I’d like to offer this comfort: We’ve been there several times & things always worked out just fine. Take a deep breath and look at this opportunity to improve your finances. It’ll benefit you now when your budget is crunched, but the lessons you learn now will serve you years down the road as well.

~TxH~

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32 thoughts on “When Financial Times Turn Tough Unexpectedly

  1. Mrs Shoes

    We’ve had times when things were tight as could be, & times when we could breath easy. We found a lot of living on less was prioritizing what has true meaning for us (our family) & never forgetting why we do what we do.
    I came to visit you from Chicken Chick’s Bloghop – I hope you’ll take time to visit the 4Shoes & let me know you’ve stopped by – we’ve got a Give Away on this week!

    Reply
  2. Bill

    Great post. We went through the same sort of adjustments and now live comfortably (and more happily) on a very small fraction of our city-life incomes. We went through every expense and asked ourselves whether we really needed it and whether it brought happiness or improvement to our lives. It’s amazing how much expense you can eliminate with that process. We started by getting rid of cable and eventually we got rid of television altogether. We started by getting rid of things like caller-id and ended up eventually eliminating our land line altogether. Etc. Of course the biggest benefit was to start producing our own food instead of buying it. Our conclusion is that it’s possible to live a very nice and comfortable life without much income. Of course being out of debt is a necessity!

    Reply
  3. Janet Vinyard

    Great tips, especially for those of us in retirement! It’s amazing how you can cut down if you need to or have to do so! Thanks for the information and inspiration! Blessings, Janet

    Reply
  4. Jamie @ Medium Sized Family

    Fast food is totally my downfall! I’ve decided to look it in the eye and actually deal with it. It’s such a giant waste of money and does no good for the waistline, either. 🙂 What a difference intentional living makes on the budget.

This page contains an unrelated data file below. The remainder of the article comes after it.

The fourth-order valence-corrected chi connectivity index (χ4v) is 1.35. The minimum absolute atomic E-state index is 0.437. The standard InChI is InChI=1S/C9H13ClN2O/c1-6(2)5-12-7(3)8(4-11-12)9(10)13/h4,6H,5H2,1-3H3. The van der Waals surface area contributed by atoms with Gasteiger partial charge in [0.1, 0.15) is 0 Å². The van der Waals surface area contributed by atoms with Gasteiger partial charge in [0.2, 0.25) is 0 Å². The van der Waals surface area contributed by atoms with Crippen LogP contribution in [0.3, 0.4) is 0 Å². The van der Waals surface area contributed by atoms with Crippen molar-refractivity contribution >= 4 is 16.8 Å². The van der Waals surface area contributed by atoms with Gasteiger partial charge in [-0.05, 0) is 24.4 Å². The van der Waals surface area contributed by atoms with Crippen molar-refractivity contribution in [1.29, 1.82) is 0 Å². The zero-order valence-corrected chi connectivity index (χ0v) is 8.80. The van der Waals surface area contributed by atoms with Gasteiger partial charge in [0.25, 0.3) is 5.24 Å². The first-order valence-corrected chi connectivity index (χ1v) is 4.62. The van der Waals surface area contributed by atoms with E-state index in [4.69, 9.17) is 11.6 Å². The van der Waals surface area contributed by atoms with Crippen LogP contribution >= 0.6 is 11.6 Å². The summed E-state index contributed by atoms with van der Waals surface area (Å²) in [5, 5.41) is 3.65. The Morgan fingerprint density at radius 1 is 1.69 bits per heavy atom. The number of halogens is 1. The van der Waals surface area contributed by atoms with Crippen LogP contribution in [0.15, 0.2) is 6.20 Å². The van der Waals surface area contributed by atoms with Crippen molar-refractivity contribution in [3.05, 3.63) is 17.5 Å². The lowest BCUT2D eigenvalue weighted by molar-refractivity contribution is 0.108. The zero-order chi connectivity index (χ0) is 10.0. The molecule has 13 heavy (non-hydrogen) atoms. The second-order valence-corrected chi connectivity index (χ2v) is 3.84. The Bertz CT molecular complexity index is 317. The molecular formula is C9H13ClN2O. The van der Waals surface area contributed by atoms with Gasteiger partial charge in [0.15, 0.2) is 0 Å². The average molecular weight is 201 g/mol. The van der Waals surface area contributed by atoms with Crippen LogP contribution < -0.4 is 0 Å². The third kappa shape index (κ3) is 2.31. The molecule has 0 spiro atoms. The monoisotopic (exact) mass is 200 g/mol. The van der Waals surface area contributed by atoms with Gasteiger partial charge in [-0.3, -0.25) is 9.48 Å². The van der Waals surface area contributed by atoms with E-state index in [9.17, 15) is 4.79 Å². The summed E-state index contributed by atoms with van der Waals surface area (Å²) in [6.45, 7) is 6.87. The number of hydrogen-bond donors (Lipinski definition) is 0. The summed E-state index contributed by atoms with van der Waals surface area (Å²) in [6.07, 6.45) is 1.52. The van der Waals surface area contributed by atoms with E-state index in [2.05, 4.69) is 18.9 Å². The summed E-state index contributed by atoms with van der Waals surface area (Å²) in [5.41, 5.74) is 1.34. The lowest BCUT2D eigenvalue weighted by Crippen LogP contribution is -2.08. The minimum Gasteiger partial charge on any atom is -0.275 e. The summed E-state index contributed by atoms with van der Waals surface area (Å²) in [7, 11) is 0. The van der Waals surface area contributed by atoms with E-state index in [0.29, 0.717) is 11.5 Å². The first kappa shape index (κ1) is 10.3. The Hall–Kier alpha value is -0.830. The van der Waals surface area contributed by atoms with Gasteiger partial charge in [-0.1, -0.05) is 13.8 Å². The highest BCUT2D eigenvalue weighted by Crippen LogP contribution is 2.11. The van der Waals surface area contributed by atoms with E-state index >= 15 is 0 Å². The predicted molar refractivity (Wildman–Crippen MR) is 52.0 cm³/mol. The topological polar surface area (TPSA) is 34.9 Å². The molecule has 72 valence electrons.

Reply
  5. Janet Garman

    Congratulations on being this week’s Simple Saturday Blog Hop winner! well done! Hope to see you again this weekend with the next amazing post from your blog

    Reply
  6. Patti

    Boy did I read this at the right time. We were looking at getting a central air conditioner but with a $2000 price tag it gave me the shivers. I just bought a new to us car as my 12 yr old one finally bit the dust and would have been more to fix than to replace. My window units will be just fine and my asthma won’t suffer a bit. I’m so glad that my answer came from my afternoon blog read!! Have a wonderful week, Tammy! Patti

    Reply
  7. Gina

    I love all of these money saving ideas!!! Definitely practical ways to conserve money and really stretch those dollars…. pinned and tweeted! Thank you for sharing on #ShareTheWealthSunday link up!

    Reply
  8. Elaine

    Great Tips!! Thanks for sharing on My 2 Favorite Things on Thursday – Link Party!! Hope to see you tomorrow !! Love your stuff! Pinned!

    Reply
  9. Joanne T Ferguson

    A great post for all and it’s the simple things that one shells out money for every day that adds up! Pinned all and thanks for sharing at the Say G’day party and look forward to seeing you next Saturday!

    Reply
  10. Silas Longshot

    “Murphy’s rules” apply to finances, among other things:
    Murphy’s rule of space and junk: However much space you have, it will be filled with a corresponding amount of junk.
    Murphy’s rule of finances: However much money you make, that’s how much you spend. Changing THAT rule makes the difference. Selling off a lot from the space and junk rule will also help.

    Reply
  11. Angi @ SchneiderPeeps